Some kids cringe at the idea of suiting up for gym and playing dodgeball, and plenty of grown-ups have not so great memories of getting pegged by playground balls during one of the country’s favorite physical education activities. And now researchers say there’s a good reason for it: dodgeball sucks because it’s literally a tool of oppression that hurts and dehumanizes others.
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A group of Canadian researchers presented their idea — that dodgeball is basically “legalized bullying” — this week at at the Congress of the Humanities and Social Sciences in Vancouver, and a write-up of their study will be published in the European Physical Education Review later this summer.
For their work, the researchers observed various middle schoolers playing dodgeball and questioned the students about how they play the game and what they feel during and after the class. The results? Most kids hate it. The reason? Well, Joy Butler, a professor who studies pedagogy and curriculum development at University of British Columbia, says that it’s because dodgeball fits into what political theorist Iris Marion Young called “Five Faces of Oppression” in her book Justice and the Politics of Difference.
More specifically, dodgeball involves 1) exploitation, 2) marginalization 3) cultural imperialism (when the ruling class establishes its customs as the norm) 4) powerlessness and 5) violence.
Yep, we can see that.
“When you’re setting up the environment for students to learn, and you introduce the idea that it’s okay to slam the ball at whomever you like, even if it’s with a soft ball, the intention is there,” Butler told the Washington Post. “I think of the little girl who is running to the back to avoid being targeted,” Butler said. “What is she learning in that class? Avoidance?”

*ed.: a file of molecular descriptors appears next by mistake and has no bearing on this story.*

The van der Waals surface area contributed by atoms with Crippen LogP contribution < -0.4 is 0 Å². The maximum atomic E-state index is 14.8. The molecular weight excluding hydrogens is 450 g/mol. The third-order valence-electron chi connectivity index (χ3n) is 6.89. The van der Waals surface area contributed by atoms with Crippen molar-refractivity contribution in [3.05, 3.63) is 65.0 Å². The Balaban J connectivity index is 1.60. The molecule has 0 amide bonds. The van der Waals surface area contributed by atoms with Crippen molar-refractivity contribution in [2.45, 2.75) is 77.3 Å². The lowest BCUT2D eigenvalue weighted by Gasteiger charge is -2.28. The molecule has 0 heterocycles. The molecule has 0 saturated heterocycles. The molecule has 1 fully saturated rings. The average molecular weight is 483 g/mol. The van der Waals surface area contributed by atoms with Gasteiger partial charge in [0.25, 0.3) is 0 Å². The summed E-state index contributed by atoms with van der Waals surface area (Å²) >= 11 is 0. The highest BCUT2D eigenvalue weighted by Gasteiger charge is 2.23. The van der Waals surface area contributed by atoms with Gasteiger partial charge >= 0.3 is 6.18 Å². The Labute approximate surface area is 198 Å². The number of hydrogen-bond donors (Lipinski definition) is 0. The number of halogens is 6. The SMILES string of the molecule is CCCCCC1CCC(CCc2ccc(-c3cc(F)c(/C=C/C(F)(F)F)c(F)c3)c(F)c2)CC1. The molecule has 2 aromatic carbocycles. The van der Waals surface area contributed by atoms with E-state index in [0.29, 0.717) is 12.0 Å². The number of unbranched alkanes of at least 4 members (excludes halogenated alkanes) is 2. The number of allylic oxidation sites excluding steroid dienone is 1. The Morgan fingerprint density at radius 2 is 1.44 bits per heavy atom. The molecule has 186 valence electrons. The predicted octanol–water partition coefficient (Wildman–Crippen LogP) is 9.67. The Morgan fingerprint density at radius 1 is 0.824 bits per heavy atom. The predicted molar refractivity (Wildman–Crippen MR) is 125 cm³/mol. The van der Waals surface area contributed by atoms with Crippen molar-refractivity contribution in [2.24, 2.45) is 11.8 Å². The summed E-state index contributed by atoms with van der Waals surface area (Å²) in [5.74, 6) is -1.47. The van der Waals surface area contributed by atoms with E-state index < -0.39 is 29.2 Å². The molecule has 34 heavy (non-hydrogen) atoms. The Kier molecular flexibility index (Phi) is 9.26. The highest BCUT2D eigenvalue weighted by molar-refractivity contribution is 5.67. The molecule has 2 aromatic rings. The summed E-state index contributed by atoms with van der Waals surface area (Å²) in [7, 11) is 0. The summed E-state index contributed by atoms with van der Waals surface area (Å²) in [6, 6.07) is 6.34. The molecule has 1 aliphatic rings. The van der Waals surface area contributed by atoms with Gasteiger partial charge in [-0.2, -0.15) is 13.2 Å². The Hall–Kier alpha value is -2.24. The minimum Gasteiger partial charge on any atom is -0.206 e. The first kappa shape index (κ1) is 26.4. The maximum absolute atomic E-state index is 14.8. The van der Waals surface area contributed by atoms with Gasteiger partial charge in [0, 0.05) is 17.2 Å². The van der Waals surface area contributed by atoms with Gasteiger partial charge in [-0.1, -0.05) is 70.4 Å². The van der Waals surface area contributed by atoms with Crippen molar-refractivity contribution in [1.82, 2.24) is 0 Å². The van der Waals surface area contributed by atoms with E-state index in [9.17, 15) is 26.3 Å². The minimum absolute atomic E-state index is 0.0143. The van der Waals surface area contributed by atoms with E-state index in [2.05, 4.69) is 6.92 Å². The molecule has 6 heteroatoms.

The researchers said that they observed teams of stronger kids teaming up to eliminate weaker individuals on the other team, ganging up and even changing the rules of the game. They also saw less commanding kids running for cover and going on the defensive as they were attacked.
“The message is that it’s okay to hurt or dehumanize the ‘other,’ ” Butler said. “The competition is about annihilating one’s opponent, and the true definition of competition is between two evenly matched teams. Well, kids stack their teams, and they really enjoy beating the other team. What’s the enjoyment of that?”
The response to the news of the study was mixed, with some people agreeing that it’s a crappy experience for kids, and others on the right declaring, “Snowflakes!”
What do the researchers suggest we do about the apparent oppressiveness of dodgeball? Well, definitely that dodgeball shouldn’t be one of P.E.’s go-to games. And probably that it shouldn’t be played at all in school. Really, aggressive games not only alienate some students, but they may be one cause of girls dropping out at higher levels of physical education. They also suggested that schools expand their physical education offerings so that they’re more diverse and welcoming, including subjects like “outdoor education, fitness, gymnastics, aquatics.”
“[Physical education class] should be an arena where teachers are helping [students] control their aggression and move on instead of expressing themselves through anger,” said Butler.
We’re not sure if dodgeball is on a level of oppression as some other real-world issues that hurt and dehumanize others, but we do know that we still cringe when we see those rubber playground balls. And maybe this study is shedding light on exactly why.